Yeah yeah so I didn’t get to those reviews. I had other stuff to do. Mostly cleaning (and believe me the rich vein of metaphor on that one is nowhere near tapped out) but other stuff too. Life is kinda happening and I am in an interesting place – but that’s a whole other post.
So how about those reviews.
1. Why Just Like Heaven is better than Ghost
I guess “because it is” is not really rising to the challenge of movie reviewing now is it? 😉 Still this will be brief (ish).
Firstly there is such a thing as too much Whoopi Goldberg. She’s good in Ghost, she’s funny. But it’s not a subtle performance and it can grate at times.
Secondly the whole tone is more maudlin. In Ghost Demi Moore is grieving the loss of her lover Patrick Swayzee. The film is about having time to say goodbye and let go – with the subplot of who murdered Swayzee. So even in the upbeat parts of the portrayal of the relationship are undercut by a sense of sadness and loss. Which is fine, but for a comedy it’s a bit downbeat. It also goes overboard on sentimentality for my tastes.
In Just Like Heaven by comparison, although Reese Witherspoon is a ‘ghost’ she’s not actually dead just in a coma. So the final act of the movie is about whether or not she can be resuscitated. Not to spoil you but it’s a happy ending. Also whilst Ghost has the letting go of a relationship this is about the forming of one. So we get to see Witherspoon and Ruffalo fall for each other, and whilst there’s nothing particularly innovative about they way they do it, the leads are winning enough for it to be enjoyable.
Finally, there’s that scene You know the one. Unchained Melody. Potter’s Wheel. The only reason we’re not drowning in sentimentality is because it’s overpowered by the bluntness of the sex symbolism. I imagine Ghost’s target audience are wont to shed a tear during that scene and see it as a beautiful representation of Truw Wuv. The rest of us rolled our eyes and said “oh come on!”
Now JLH has a scene which serves a similar purpose. Witherspoon and Ruffalo are sharing their last night together. It’s established they care for each other. Even though she’s a ghost she can sort of feel him, and only him. He asks her what she wants to do with their (potentially) final night and she leads him to the bed where they lay down together and touch their hands together, palm to palm. It’s a sort-of, kind-of stand-in sex scene as it’s an attempt at an of expression of physical intimacy even though they really lack the means. (thereby demonstrating of course that their relationship has reached a level of emotional intimacy).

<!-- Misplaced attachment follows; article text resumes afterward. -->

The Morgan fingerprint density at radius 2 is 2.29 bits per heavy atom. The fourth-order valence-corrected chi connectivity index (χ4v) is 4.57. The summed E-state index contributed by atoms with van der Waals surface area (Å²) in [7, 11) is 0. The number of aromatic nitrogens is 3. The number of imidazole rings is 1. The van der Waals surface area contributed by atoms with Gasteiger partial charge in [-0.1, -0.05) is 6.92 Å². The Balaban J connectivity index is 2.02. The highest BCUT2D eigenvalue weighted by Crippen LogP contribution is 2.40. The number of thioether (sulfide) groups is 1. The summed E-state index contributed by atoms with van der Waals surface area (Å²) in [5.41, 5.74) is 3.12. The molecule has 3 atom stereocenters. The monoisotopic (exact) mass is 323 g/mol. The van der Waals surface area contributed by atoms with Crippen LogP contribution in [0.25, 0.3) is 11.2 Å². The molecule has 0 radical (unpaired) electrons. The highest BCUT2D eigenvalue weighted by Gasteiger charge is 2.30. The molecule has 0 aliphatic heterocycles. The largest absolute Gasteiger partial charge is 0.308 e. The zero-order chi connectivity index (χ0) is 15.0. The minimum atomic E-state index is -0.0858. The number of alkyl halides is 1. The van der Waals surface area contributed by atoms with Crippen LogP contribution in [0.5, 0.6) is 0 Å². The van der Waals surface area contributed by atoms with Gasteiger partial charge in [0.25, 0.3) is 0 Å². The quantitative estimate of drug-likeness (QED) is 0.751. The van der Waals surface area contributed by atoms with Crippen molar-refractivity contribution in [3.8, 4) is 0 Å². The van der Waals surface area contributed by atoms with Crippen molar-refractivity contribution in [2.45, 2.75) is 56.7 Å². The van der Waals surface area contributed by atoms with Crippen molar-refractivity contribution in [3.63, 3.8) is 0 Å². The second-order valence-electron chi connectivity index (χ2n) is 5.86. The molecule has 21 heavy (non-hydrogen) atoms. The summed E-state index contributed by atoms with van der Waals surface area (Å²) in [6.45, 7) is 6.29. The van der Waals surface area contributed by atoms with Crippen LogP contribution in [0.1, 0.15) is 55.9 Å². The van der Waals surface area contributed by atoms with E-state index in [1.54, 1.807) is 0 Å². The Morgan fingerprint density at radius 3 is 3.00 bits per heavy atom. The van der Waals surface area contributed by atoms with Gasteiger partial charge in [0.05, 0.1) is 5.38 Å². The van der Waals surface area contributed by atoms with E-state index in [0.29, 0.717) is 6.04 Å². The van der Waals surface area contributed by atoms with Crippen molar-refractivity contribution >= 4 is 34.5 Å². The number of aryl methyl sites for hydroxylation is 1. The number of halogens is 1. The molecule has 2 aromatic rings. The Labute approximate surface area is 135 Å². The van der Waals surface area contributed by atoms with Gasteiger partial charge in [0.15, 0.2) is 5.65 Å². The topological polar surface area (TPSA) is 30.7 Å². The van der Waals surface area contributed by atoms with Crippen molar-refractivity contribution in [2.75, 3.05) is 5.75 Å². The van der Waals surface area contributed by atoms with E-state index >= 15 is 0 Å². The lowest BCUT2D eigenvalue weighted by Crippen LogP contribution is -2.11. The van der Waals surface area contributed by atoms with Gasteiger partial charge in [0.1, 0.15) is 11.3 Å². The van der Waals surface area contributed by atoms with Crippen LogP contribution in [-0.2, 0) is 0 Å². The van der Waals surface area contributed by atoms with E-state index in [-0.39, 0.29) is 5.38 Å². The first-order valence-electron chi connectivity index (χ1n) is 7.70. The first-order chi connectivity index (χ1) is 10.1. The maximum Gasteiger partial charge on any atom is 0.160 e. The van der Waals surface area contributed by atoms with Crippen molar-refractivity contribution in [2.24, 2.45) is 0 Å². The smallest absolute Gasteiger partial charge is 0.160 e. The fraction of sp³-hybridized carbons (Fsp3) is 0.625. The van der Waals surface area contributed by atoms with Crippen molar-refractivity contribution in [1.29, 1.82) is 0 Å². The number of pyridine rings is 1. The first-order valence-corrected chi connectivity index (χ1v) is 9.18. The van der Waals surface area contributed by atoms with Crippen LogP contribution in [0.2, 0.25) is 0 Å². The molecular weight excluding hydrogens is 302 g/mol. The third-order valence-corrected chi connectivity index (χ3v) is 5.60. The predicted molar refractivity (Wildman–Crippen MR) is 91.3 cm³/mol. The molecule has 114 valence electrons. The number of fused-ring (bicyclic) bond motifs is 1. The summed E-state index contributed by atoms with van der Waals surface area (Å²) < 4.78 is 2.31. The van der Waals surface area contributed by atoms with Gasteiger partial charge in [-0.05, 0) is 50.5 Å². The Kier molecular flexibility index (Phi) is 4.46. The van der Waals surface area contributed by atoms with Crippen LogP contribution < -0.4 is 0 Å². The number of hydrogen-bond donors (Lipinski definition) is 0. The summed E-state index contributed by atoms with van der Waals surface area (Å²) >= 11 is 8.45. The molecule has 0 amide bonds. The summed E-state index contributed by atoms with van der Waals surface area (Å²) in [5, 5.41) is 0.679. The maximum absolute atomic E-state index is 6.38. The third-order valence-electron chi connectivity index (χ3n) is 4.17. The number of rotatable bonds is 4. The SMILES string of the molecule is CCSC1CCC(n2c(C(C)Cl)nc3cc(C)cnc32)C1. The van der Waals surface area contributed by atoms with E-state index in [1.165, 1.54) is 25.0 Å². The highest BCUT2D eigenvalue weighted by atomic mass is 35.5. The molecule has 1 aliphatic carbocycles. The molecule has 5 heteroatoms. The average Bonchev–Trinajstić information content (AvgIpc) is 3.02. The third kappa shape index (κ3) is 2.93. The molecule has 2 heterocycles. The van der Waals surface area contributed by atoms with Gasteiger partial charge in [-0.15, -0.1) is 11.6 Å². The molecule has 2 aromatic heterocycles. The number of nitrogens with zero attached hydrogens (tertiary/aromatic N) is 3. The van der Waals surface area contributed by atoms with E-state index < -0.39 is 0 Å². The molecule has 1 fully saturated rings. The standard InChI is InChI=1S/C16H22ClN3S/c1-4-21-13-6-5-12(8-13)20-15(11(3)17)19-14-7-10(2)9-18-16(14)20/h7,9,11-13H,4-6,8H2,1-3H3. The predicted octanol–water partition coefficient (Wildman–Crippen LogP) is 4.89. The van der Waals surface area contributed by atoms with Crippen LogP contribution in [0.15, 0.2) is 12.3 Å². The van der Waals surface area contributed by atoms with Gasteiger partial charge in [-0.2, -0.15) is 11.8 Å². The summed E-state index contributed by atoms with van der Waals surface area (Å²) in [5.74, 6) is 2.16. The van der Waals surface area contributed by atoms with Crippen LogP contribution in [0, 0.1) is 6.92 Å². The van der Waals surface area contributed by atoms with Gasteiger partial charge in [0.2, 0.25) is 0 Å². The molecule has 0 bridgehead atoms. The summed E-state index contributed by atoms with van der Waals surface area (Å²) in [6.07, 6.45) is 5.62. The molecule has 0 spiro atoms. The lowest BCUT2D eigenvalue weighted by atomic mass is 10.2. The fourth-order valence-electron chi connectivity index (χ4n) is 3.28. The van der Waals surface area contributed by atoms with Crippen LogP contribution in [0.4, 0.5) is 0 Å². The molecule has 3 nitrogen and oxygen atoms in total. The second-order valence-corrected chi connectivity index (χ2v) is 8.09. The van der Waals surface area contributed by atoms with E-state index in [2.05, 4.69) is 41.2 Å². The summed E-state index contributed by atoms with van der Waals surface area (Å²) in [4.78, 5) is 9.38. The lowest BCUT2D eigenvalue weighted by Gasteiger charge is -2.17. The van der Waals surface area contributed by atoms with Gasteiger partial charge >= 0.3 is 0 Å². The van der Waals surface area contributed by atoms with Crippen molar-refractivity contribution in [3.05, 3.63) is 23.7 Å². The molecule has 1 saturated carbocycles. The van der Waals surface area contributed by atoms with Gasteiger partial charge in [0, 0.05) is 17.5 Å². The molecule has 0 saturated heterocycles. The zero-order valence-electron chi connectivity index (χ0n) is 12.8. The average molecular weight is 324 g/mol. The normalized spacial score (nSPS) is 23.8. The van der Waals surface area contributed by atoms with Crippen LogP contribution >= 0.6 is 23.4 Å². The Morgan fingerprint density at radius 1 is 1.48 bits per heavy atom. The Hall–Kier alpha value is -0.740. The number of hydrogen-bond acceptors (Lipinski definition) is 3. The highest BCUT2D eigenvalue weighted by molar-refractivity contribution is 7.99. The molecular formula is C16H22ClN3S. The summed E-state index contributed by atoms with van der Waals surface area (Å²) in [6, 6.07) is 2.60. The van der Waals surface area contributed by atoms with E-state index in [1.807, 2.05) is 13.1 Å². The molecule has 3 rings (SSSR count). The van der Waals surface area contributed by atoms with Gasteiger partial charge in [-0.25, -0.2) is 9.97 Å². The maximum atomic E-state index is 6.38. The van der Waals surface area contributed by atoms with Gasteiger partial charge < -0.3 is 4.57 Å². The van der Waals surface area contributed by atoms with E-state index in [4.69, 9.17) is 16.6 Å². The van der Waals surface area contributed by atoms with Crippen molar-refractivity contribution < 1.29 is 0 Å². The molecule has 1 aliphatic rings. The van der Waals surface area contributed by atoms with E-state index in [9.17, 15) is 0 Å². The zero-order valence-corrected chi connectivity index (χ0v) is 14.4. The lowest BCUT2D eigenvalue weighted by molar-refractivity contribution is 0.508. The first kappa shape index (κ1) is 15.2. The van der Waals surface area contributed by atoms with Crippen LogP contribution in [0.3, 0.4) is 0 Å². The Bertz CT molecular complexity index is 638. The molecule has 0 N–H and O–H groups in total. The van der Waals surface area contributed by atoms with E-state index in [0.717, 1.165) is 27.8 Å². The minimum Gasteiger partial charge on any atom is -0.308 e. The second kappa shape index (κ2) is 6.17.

Now I’m not suggesting that this scene is wonderful or even one of the better scenes in this movie, but it does seem that they went to the brink of something like the Potter’s Wheel scene from Ghost and showed great restraint in going for something briefer and infinitely more subtle. (Perhaps also, I can enjoy this scene because I have experienced non-physical expressions of physical intimacy. I’m thinking of the time I met a close online friend in a 3D environment and felt a sudden surge of emotion as our 3D avatars sat together on a virtual couch.)
Hmm I guess that wasn’t really brief. I’ll do the next movie soon (tomorrow?)
P.S. the thing about the music was that I was listening to a CD I made for M. and so the songs in successive posts reflected that order. I didn’t want to point this out because at that point M. didn’t have the CD.